Joel de la Fuente onstage as Gordon Hirabayashi in ‘Hold These Truths’

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With the current trend and issues about immigration in the United States today, it is essential that the message of holding on to one’s Constitutional rights as an American citizen — regardless of race or color — be defended.

This is clearly what “Hold These Truths” is about. Written by Jeanne Sakata, “Hold These Truths” is an inspiring true story following Gordon Hirabayashi, a Japanese-American student who fought internment to a relocation camp during World War II. It chronicles Hirabayashi’s journey from college in Seattle all the way to the Supreme Court.

Directed by Lisa Rothe, “Hold These Truths” shares the story of a young man who passionately defends his Constitutional rights against an unexpected adversary: his own country.

“Hold These Truths” will be making its Northern California debut via TheatreWorks Silicon Valley with Filipino-American actor Joel de la Fuente starring as Hirabayashi. In 2012, the play made its Off Broadway premiere at Epic Theatre Company, in which de la Fuente received a 2013 Drama Desk nomination for Outstanding Solo Performance.

This is not de la Fuente’s first foray in acting, though this makes his TheatreWorks debut as Hirabayashi. He has been seen in movies and on many TV shows such as “Madam Secretary,” “Hemlock Grove,” “Nurse Jackie” “Hawaii 5-O,” “ER,” “Red Sparrow,” and “The Adjustment Bureau” to name a few. He has also performed throughout the U.S. at theatres including the New York Shakespeare Festival, La Jolla Playhouse, The Public Theater and others.

The Asian Journal was fortunate enough to do an e-mail interview with de la Fuente to share his life as an actor and views about relevant “Hold These Truths” today:

AJ: How did you get started into acting?  What made you decide to pursue it as a career/profession?

I’ve always thought that the theater is a magical place.  And I love the idea of portraying other people, of trying to transform myself into someone else.

But part of wanting to be a professional actor is also related to being Asian American.  I wanted to try and be someone who could help expand the idea of who we were and what we could be within the media.  People should see themselves represented onstage, on film, on TV.  We’re a part of this culture and we should be included as an essential part of it.  That is absolutely a motivation in what I do.

AJ: Why did you accept the role of Gordon Hirabayashi and how relevant is his story and the play in our present time?

When Lisa presented me with Jeanne’s script to read in 2009, I was shocked that I had never heard of Gordon.  As someone who prided myself on my Asian American heritage, how could I have no knowledge of this man, an American hero?  It felt that his story was one that was essential to share.  Every American should know who Gordon is.  Today, almost ten years later, his story is more relevant than ever.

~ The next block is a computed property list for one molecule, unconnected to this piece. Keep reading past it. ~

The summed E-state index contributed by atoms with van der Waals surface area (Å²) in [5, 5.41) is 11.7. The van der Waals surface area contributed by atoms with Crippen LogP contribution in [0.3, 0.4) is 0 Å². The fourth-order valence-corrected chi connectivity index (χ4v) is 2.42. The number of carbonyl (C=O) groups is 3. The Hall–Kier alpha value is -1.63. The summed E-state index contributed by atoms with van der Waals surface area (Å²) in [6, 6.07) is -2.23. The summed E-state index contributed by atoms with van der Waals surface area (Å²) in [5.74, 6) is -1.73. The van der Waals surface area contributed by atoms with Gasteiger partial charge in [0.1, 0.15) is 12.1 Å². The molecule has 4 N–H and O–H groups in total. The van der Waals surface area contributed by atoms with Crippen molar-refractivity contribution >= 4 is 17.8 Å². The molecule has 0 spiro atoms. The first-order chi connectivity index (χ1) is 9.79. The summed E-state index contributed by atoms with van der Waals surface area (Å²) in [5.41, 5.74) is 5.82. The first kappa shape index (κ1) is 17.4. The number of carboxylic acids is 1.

AJ: Having talked to a number of Asian Pacific Islanders — mostly Filipino-Americans — artists, they shared their struggles about starting in an industry that has limited opportunities for minorities and people of color.  Can you share your experience/s and challenges especially when you were just starting in acting?

It’s hard to identify all the things that made me feel unwelcome as an actor of color. It’s institutional.  It’s cultural.

Growing up, it was the absence of faces that looked like mine, and in the few instances where I did see people who looked like me, they were often represented in ways that were reductive, stereotypical, alien to the dominant culture.  In my life growing up, I was constantly coming up against this feeling that I was not being seen or accepted as an American.

If you’re not being accepted for who you feel you are in your actual experience, how would you ever be believed to be other characters you desired to portray?  It creates an insidious layer of self-apology.  And that makes it hard to do good work.  It makes it hard to own the difficult choice to follow the path of an artist.

AJ: Your roles in TV, film and stage is diverse.  What are the differences of each area, and which do you feel most connected to the audience?

For me, the only time I really feel connected to an audience is in the theater.  Without them, there is nothing.  The entire intention is to actively share with the community that has come together.  In film and television, I find that I try to be much more private in what I am doing.  I am telling my character’s own, private story and trusting the camera to come in and convey that to people who will watch it later, in my absence.  They often involve the same tools and skills, but the focus is a little different. They can each be tremendously gratifying in their own specific ways, but the sharing aspect of the theater is special.

AJ: What would be your advice to Filipino-American artists who are still trying to build a career in acting, whether on TV, film or onstage?

So much is out of your control so do your best to attend to the things you can control.  Be ferocious about cultivating the reasons (and skills) you “love” about acting.  Build and maintain a community of supportive, like-minded artists.  Learn how to create your own work.  Treat your career choice like a marathon, not a sprint:  have patience, work hard, and try your best to enjoy the process.

“Hold These Truths” will be presented July 11 to August 5, 2018 at the Lucie Stern Theatre, 1305 Middlefield Rd., Palo Alto. For tickets ($40-$100) and more information, please visit or call (650) 463-1960. (AJPress)

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